Anti-racist educator speaks on privilege, ignorance


Keynote speaker Tim Wise gives a anti-racism speech to a full audience at The BUILD PODER conference in the Northridge Center on Wednesday, Dec. 2, 2015 in Northridge, Calif. (David J. Hawkins / The Sundial)

Breanne Foster

Anti-racist educator Tim Wise spoke on campus about how the ahistorical society of the U.S. propogates systemic racism and ignorance on Wednesday, Dec. 2.

Wise was the keynote speaker for the Building Infrastructure Leading to Diversity Promoting Opportunities for Diversity in Education and Research [Build PODER] Reflections on Privilege Conference.

Wise, author of six books including his acclaimed memoir “White Like Me,” engaged the packed Northridge Center for an hour, mixing humor into his presentation.

In reference to the nation’s attitude toward history, Wise called the U.S. “Snapchat nation,” saying that either people don’t learn from history — that they treat history like a Snap, looking at it for 10 seconds and then it’s gone — or are unwilling to be honest about history and its effects.

“We don’t like to live in the past,” Wise said. “Unless it makes you feel good.”

Wise said that white people have the privilege of being oblivious and that ignorance is built into the system.

“It’s not your fault for not knowing. It’s your fault for continuing to not know,” Wise said.

He had started his presentation with a disclaimer for people not to take him too seriously and for him to not take himself too seriously.

“It’s important to acknowledge the irony of having a white guy tell you the importance of what colored people have been trying to say for years,” Wise said. “We’re in a place where white people have to filter the truth for you … We have to listen to truth from unlikely sources.”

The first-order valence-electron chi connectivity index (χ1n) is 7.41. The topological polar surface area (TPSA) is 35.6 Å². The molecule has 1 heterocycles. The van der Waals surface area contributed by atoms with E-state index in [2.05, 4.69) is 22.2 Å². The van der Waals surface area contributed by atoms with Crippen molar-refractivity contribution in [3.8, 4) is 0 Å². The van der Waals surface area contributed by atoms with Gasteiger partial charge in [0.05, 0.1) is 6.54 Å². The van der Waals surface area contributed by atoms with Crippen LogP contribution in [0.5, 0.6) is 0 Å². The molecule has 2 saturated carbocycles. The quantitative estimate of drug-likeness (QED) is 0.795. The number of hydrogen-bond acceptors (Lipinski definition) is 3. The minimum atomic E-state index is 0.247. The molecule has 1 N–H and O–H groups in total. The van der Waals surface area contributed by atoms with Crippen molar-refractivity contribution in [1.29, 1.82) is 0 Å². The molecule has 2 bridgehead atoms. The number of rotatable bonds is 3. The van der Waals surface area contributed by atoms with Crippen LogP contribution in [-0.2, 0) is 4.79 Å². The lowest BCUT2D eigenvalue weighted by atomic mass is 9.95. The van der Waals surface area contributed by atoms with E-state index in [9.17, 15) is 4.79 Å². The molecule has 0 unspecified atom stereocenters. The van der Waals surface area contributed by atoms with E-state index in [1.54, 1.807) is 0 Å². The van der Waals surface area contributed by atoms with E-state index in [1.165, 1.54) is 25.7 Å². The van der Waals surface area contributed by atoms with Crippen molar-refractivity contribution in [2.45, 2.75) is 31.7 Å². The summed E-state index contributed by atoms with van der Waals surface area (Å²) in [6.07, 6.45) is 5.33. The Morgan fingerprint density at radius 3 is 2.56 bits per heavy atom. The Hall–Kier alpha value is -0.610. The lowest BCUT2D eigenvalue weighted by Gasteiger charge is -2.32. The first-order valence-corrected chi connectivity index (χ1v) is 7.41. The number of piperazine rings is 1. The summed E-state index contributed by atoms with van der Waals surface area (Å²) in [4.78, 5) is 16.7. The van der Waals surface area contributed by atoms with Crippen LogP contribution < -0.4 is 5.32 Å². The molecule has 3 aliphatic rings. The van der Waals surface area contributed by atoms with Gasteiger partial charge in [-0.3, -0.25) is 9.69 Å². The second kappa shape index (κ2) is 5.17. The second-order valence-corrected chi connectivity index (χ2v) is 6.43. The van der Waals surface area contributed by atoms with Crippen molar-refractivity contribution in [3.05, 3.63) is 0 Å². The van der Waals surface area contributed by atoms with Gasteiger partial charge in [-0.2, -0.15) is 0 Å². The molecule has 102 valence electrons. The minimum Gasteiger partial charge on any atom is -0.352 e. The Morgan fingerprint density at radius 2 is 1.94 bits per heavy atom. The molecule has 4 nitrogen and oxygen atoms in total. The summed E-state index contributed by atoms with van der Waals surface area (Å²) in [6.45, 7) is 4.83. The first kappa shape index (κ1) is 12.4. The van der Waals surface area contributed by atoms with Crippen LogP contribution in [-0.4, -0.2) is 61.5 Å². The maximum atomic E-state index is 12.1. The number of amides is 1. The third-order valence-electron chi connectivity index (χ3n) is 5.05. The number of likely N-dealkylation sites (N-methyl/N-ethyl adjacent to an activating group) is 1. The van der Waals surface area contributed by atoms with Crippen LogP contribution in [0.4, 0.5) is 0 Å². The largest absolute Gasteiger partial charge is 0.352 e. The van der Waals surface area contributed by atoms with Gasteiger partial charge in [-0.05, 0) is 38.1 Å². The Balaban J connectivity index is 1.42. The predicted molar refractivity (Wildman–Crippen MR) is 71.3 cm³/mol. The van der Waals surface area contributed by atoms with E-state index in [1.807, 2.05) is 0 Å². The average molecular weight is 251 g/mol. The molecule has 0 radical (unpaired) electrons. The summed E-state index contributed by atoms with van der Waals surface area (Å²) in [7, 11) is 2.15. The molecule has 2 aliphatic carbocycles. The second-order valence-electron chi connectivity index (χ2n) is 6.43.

While his presentation was entitled “Colorblind,” Wise spoke about discrimination of all forms.

Wise spoke about identity, giving the example that he is oblivious to calculus and he never took a calculus class; he said that nobody in the audience would listen to him if he tried to teach calculus because he would not know what he is talking about and he had just said he did not know calculus.

“White people think they know more abut racism than blacks, we didn’t take the class,” Wise said. “Men think they know more about sexism, patriarchy and rape culture than women, but they didn’t take the class.”

He made the same statement regarding discrimination of gender identity and disabilities, and then continued with a comparison to the red and blue pills in the “Matrix,” saying that it is like the dominant group is on a “blue-pill drip” of obliviousness while the minority group took the red pill of enlightenment.

“I’m not saying that if you don’t think about it, you’re a bad person. It’s not about good or bad,” Wise said.

The author concluded his presentation with the idea of humility — that being humble enough to acknowledge being misled and trying to make a change will help break the cycle of systemic ignorance and discrimination.